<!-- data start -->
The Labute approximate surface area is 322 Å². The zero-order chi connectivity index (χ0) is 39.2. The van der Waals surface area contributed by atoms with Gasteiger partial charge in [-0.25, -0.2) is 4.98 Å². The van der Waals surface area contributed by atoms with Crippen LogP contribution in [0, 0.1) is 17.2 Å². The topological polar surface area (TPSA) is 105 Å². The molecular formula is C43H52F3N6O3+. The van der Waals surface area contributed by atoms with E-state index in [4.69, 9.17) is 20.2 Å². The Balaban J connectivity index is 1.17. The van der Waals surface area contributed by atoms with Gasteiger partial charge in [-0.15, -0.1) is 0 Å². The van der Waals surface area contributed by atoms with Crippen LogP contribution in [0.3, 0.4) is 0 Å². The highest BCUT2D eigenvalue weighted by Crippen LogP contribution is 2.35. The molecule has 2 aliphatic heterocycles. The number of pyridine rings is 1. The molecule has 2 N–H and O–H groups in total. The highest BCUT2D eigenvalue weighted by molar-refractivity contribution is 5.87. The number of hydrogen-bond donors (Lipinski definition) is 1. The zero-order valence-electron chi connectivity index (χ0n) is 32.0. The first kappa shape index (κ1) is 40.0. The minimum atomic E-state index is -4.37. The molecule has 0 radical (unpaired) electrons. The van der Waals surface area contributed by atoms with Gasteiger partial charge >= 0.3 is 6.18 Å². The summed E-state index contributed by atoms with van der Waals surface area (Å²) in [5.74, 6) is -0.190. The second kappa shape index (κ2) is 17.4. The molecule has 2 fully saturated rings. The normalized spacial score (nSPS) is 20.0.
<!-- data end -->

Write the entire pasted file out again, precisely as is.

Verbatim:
The Labute approximate surface area is 322 Å². The zero-order chi connectivity index (χ0) is 39.2. The van der Waals surface area contributed by atoms with Gasteiger partial charge in [-0.25, -0.2) is 4.98 Å². The van der Waals surface area contributed by atoms with Crippen LogP contribution in [0, 0.1) is 17.2 Å². The topological polar surface area (TPSA) is 105 Å². The molecular formula is C43H52F3N6O3+. The van der Waals surface area contributed by atoms with E-state index in [4.69, 9.17) is 20.2 Å². The Balaban J connectivity index is 1.17. The van der Waals surface area contributed by atoms with Gasteiger partial charge in [-0.15, -0.1) is 0 Å². The van der Waals surface area contributed by atoms with Crippen LogP contribution in [0.3, 0.4) is 0 Å². The highest BCUT2D eigenvalue weighted by Crippen LogP contribution is 2.35. The molecule has 2 aliphatic heterocycles. The number of pyridine rings is 1. The molecule has 2 N–H and O–H groups in total. The highest BCUT2D eigenvalue weighted by molar-refractivity contribution is 5.87. The number of hydrogen-bond donors (Lipinski definition) is 1. The zero-order valence-electron chi connectivity index (χ0n) is 32.0. The first kappa shape index (κ1) is 40.0. The minimum atomic E-state index is -4.37. The molecule has 0 radical (unpaired) electrons. The van der Waals surface area contributed by atoms with Gasteiger partial charge >= 0.3 is 6.18 Å². The summed E-state index contributed by atoms with van der Waals surface area (Å²) in [5.74, 6) is -0.190. The second kappa shape index (κ2) is 17.4. The molecule has 2 fully saturated rings. The normalized spacial score (nSPS) is 20.0.